Well, reality hit home on the 20th of January 2017 when Donald Trump became the 45th president of the USA. I’m sure many thought when he started campaigning in the primaries back in March 2015 that the possibility of him not only running for office, but winning was far fetched.

Regardless of his politics (which I’m not a fan of at all), Trump, from a brand perspective at least manages to pull off some really good tricks which we’ll look at now.

1) He polarises

This is probably the most important facet of any brand, some people love you and some people hate you. And actually the more vocal the haters, the more inspired and fanatical become the lovers. This was seen throughout Trumps campaign where the popular media was so against him. In this way it further inspired his supporters and he played the card of ‘them’, the establishment, the upper middle class liberal elite; against ‘us’, the everyday people.

Brands are often scared to make a stand about what they are about. They want to please all and are scared to offend. In their pursuit to be seen as cool they make the mistake of not actually creating any strong feelings. They play it too safe. This was where Trump really excelled. He took the position in politics of appealing to the extreme, the nationalist or protectionist agenda. Taking hard line stances on issues like immigration, and religious fundamentalism.

Compare that to Hilary Clinton. As a casual observer, I couldn’t really say what Clinton stood for. The only thing she had going for her was that she wasn’t Donald Trump.

2) Associations

Great brands are built through associations. Associations build connections beyond the literal, they extend further and paint a picture which is persuasive and that you can connect with. Trump had a number of positive associations over Hilary Clinton. Firstly, he was a successful businessman. He wasn’t a politician, he was an outsider, hence a reformer. Someone who knew about success. Next, he was a TV personality through the much famed show the Apprentice. This demonstrated a sense of empowerment, popularity, and an impression of mastery over famous icons/celebrities. Funny enough, it appears that Hilary wants to run again for the presidency and at the same time she wants to do a TV show to build her brand. Finally, his celebrity connections seemed to run deeper than Clintons. Brands always seek celebrity association because if you like that celebrity, you want to like who they like. Nike has really built their business through the power of this association.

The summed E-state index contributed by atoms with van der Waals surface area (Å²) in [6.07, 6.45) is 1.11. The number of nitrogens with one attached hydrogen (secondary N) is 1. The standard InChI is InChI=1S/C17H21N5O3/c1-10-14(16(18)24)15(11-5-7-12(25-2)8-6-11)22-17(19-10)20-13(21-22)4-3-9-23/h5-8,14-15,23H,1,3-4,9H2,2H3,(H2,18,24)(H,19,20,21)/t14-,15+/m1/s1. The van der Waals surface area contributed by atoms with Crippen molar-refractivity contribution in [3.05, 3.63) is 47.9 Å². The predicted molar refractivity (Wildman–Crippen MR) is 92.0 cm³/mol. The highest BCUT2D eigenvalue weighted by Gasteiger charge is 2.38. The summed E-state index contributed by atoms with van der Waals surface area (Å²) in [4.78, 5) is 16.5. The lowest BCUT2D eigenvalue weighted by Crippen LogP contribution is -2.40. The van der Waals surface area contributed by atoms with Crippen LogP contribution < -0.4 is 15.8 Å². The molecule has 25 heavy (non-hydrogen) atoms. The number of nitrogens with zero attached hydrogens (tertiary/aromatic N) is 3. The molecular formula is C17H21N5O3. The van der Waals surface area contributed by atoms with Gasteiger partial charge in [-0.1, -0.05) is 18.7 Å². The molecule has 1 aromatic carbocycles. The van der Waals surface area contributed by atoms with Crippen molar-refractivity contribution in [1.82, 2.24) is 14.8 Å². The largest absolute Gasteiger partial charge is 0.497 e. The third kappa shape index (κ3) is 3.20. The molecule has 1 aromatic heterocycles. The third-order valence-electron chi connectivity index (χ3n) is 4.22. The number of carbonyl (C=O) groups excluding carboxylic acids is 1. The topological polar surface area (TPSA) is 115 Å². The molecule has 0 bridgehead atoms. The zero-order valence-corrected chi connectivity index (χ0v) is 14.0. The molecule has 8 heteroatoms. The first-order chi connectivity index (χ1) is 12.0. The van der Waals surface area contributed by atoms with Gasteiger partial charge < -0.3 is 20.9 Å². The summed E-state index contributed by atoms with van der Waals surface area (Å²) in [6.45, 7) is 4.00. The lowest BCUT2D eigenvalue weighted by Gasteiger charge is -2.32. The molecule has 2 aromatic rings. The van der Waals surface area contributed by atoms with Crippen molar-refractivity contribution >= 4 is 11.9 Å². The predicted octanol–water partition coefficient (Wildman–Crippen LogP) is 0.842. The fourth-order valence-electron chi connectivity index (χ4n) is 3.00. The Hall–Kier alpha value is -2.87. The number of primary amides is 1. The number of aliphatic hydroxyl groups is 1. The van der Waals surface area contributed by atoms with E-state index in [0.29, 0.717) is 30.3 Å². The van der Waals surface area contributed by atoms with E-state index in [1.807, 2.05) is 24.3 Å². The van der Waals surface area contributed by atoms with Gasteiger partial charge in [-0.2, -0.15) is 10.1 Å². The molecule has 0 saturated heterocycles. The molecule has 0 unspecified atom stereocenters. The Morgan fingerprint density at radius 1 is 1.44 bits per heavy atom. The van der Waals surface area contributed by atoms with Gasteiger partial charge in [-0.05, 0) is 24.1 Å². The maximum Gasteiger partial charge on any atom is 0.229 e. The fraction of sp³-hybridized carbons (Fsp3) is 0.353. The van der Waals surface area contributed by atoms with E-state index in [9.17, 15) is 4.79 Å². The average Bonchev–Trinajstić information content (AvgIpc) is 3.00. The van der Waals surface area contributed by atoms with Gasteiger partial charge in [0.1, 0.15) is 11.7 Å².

3) Communication

Trump if nothing else is entertaining. His Twitter rants are epic. Even before the election, the fallouts he had with Lord Sugar and others were enjoyable to read. This is something many brands fail to do and that is; engage with their audience. Constant communication, sharing of ideas, achievements, thoughts and views builds a familiarity and an ability to like or have an opinion on a brand. The principles by which advertising works and that makes social media so powerful is the concept of repetition. The more you consume the more you connect with a brand, inevitably the more you will like it. Trump pre-election was engaging with people and creating a perception, and of course carried that on during the election and by all intents and purposes will carry that on while in office.

These are just some of the principles that Trump has aligned to which makes brands tick. To find out more drop us an email at and we’ll send you though more information about brand.